If a page or collection of pages don’t hold much value (more on this later), deleting them and letting Google and other search engines know they no longer exist is a sound approach.
Should I use a 410 status code instead of a 404?
The short answer to this is probably not.
A 410 status code means “gone”, the page is not found and won’t be coming back. It’s a more deliberate signal and encourages Google to remove pages from search results quicker than a 404.
Don’t get hung up on which of the two status codes to go with. I think 99% of the time a 404 status code is perfectly acceptable and in many cases the default option in a CMS.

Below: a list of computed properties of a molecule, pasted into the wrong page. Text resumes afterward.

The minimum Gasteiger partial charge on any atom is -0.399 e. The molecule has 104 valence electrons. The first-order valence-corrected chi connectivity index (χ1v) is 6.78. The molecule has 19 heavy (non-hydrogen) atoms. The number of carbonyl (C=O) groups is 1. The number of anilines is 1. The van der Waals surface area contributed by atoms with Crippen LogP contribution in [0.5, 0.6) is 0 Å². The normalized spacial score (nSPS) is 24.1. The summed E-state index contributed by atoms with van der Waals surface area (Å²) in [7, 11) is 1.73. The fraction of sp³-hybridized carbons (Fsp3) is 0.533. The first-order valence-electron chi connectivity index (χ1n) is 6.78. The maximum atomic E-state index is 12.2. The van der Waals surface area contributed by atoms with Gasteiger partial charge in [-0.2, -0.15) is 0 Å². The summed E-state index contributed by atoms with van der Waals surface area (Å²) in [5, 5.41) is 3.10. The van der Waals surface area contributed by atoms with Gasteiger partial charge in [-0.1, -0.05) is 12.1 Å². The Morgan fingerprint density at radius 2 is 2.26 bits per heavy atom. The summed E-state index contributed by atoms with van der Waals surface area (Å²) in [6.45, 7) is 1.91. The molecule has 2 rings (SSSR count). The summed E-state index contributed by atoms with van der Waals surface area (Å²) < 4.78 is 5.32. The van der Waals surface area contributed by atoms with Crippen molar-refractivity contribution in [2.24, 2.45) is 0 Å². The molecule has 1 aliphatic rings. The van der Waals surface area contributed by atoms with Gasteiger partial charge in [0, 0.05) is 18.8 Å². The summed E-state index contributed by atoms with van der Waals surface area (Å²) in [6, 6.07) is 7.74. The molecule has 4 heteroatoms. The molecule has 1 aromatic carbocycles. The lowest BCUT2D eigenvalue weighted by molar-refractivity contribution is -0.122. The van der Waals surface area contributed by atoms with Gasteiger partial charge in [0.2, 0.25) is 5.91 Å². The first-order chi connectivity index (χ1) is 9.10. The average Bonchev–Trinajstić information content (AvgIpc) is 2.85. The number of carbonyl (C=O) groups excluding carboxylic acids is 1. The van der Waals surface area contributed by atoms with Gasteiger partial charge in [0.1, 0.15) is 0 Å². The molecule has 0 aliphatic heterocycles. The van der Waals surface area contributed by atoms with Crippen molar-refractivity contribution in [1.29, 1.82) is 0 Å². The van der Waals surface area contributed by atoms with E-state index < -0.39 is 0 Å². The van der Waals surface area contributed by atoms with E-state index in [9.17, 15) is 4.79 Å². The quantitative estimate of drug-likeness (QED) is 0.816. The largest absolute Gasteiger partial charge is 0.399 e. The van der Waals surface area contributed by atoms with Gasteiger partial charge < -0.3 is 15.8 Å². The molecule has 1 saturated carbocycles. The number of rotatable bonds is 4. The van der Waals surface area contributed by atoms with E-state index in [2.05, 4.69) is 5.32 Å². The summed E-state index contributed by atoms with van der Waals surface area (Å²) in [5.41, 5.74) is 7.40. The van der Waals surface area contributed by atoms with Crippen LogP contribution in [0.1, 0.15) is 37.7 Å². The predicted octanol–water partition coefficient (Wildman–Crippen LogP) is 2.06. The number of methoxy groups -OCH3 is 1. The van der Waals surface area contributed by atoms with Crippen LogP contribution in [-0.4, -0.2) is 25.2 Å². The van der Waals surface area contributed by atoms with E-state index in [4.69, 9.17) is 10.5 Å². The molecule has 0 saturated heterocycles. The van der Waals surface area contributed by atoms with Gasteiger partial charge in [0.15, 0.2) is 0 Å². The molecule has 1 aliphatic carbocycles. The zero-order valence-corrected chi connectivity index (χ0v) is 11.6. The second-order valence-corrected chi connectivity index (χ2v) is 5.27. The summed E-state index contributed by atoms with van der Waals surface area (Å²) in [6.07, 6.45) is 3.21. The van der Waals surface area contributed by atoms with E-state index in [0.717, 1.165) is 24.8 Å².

The scenario where a 410 is useful is if a website has 10000s of pages that will be deleted and there’s more of an argument to get pages out of search results quicker.
2. 301 redirect your page
If a page holds value (again, more on this later) then you could implement a 301 permanent redirect.
This option doesn’t technically delete a page, but it does tell search engines that a page now lives somewhere else. And signals that help decide how a page should perform in search results, such as links from other websites, should be passed on to the new page.
It’s not quite black and white as that, though. If you want to pass on as much value as possible, then the new page needs to closely match the topic of the old page.
Most SEOs including myself still recommend you 301 redirect a page if it holds some value, even if there isn’t a closely matched page to redirect to.
It’s possible some value from the old URL will pass on to the new URL. Plus, some of those old pages that seemingly don’t provide much value may still receive traffic.